Who she is: Named the 2008 Toyota Literacy Teacher of the Year, Katy Kibbey is the Family Literacy Director for Wayne Metro Community Action Agency. She oversees the Even Start Family Literacy program, which provides adult education, parenting development, parent-child interactive literacy and on-site early childhood education for the children of enrolled adults.
Katy is also in charge of the Early Learning Communities, a program that provides child development training workshops to any caregiver of young children from birth to age seven. In addition, she coordinates both US Citizenship and computer classes at the Wayne Metro site for the community at large.
And if that’s not enough, she volunteers as the secretary of Hamtramck United Social Services (HUSS). We recently caught up with Kibbey to find out more about what she does.
Wow, that’s quite an impressive bio – there wasn’t even enough room to include the fact that you got your undergrad degree from the University of Michigan in Honors English/Communications and a Master’s in Literacy Education from Madonna University. It seems like you’ve always been pretty busy, how do you find time to balance your work and private life? Or by now have the two become one-and-the-same?
Kibbey: The term workaholic would apply to me, but it’s only because I have a strong work ethic and truly enjoy my work. I do try to keep work and life in balance, but like everyone, I sometimes have to remind myself to stop and smell the roses.
That’s an interesting way to look at it. Speaking of professional life, before coming to Wayne Metro in 2002 you were a third and fourth grade teacher in the metro-Detroit area. How did you make the transition from teaching to administrating? Was it hard to leave teaching behind, or was it a natural step in your career course? And what was your favorite part about the job?
Kibbey: In my last position, working for Edison Charter schools, I transitioned from lead classroom teacher to national mathematics consultant. I was responsible for training and providing on-site support to teachers on the Everyday Mathematics curriculum in California, Texas, Georgia and Nevada. While it was supposed to be 30% travel, it became 90% travel, particularly after 9/11. I came to the realization that I wanted to stay grounded in Michigan and subsequently left the position. By luck I answered Wayne Metro’s ad in a local newspaper for the Even Start Coordinator position. I was excited about the opportunity with Even Start because it combined many of the things I am passionate about: quality teaching, helping families and children meet with educational success and literacy (Books! Books! Books!)
Now that you work at Wayne Metro, what’s a typical work day like? Most people know the Wayne Metro building by the giant crayons on its fence, but what exactly goes on in there?
Kibbey: Wayne Metro’s Early Childhood Center is a busy place everyday! In addition to our Even Start program, we provide on-site Head Start services to over 200 children. Our agency outreach staff also provides weekly office hours for Weatherization services, Employment and Training assistance, seasonal Tax Preparation, and Michigan Enrolls. Our Early Learning Communities also offers weekly workshops on child development for parents and other caregivers of young children.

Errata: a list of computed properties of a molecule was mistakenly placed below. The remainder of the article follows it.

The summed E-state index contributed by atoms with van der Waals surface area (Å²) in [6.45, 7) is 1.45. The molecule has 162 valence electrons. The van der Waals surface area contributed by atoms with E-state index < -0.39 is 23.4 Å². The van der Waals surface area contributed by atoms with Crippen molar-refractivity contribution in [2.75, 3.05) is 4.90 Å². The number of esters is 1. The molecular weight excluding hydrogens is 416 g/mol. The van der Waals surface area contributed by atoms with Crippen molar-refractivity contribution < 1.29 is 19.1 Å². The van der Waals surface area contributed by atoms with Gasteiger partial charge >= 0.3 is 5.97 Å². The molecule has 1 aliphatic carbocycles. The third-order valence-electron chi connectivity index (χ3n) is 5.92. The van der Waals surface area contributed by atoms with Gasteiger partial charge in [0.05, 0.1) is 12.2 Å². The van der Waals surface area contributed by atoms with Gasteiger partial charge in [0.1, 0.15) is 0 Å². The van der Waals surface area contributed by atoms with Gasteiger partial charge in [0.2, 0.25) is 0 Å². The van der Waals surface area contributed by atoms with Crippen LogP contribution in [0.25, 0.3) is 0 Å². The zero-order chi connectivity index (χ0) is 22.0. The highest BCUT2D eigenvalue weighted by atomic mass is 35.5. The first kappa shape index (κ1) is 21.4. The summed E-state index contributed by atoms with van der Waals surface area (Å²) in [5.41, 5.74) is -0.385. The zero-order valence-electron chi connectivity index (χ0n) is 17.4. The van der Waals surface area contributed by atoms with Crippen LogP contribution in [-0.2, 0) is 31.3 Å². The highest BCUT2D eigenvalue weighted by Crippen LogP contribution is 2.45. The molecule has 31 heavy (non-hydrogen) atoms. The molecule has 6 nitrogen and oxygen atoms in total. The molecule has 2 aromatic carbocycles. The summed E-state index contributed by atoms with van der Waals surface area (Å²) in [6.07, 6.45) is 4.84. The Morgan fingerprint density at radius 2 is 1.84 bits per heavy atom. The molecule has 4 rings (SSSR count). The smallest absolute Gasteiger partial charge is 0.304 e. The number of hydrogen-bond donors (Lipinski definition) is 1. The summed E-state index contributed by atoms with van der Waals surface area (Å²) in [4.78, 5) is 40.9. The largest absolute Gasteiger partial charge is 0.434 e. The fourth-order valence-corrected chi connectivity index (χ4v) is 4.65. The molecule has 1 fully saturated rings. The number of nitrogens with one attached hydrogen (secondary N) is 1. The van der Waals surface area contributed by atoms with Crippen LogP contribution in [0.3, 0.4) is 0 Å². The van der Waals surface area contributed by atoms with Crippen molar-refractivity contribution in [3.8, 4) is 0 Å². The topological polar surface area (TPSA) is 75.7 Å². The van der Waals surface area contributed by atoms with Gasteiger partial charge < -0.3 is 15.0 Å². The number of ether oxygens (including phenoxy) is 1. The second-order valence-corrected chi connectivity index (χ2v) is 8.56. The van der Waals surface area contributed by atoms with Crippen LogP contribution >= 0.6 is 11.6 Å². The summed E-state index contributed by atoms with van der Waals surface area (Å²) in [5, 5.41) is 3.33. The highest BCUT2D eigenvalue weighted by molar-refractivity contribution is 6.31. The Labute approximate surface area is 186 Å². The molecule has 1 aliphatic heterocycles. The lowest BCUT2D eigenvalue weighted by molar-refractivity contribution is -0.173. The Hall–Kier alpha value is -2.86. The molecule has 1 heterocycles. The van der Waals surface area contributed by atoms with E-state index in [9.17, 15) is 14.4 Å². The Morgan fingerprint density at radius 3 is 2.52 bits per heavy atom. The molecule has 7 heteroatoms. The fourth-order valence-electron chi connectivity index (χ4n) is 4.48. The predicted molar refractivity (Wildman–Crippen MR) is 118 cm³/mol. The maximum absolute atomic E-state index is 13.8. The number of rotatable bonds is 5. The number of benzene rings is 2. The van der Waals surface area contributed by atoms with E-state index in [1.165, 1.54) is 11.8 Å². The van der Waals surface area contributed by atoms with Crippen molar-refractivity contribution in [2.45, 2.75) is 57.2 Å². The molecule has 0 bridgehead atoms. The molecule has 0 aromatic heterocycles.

In addition to working at Wayne Metro, you are also actively involved in HUSS. In fact, if I have to say so myself, you practically keep the organization running by keeping everyone updated and informed through your role as secretary. What brought you into the fold at HUSS, and, even though your plate is already full, why do you think it’s so important to volunteer?
Kibbey: I first attended a HUSS meeting at the invitation of one of my colleagues, who was serving as HUSS President at the time. Through my attendance at meetings I was able to make connections with other local Hamtramck non-profits and organizations who have become great partners to our agency. As secretary, I enjoy being able to facilitate the sharing of resources and event announcements among the members. I know firsthand that that because of the resource sharing of HUSS members, many of my program parents and children have been able to access services and supports in the city that they would otherwise not have.
What’s your favorite part of working in Hamtramck? And what’s your favorite part about Hamtramck in general?
Kibbey: I love Hamtramck’s diversity. Our program participants are some of the hardest working, motivated, and generous people I have ever met- which is also symbolic of the city. I love the relationships my staff has built with our participants- nothing makes me prouder than when a parent gets their GED or graduates from our ESL program or when they come back months and years later to tell us about new successes in their life.
Switching gears, let’s talk about your private life a little. Are you originally from the Detroit area? Are you married? Kids? What do you like to do in your spare time?
Kibbey: I grew up in Detroit and Northville. I just celebrated my second wedding anniversary. When not working, I like to exercise (pilates, tennis, running — I like to run 5 and 10Ks– read, and travel; when I get the opportunity).
Just two more questions. First, since you’re a huge advocate of reading, what’s your favorite book? And since it’s next week, what’s the one thing you definitely want for Christmas?
Kibbey: My favorite adult book is “To Kill a Mockingbird,” and my favorite children’s book is “Where the Wild Things Are.” My Christmas wish is just continued health and happiness for those around me.
Wayne Metro is part of the National Community Action Network, an initiative to help lift people out of poverty, improve lives, and make our community a better place to live. For more information about the services available at the Hamtramck site stop by 12031 Mitchell Street or call (313) 369-4600.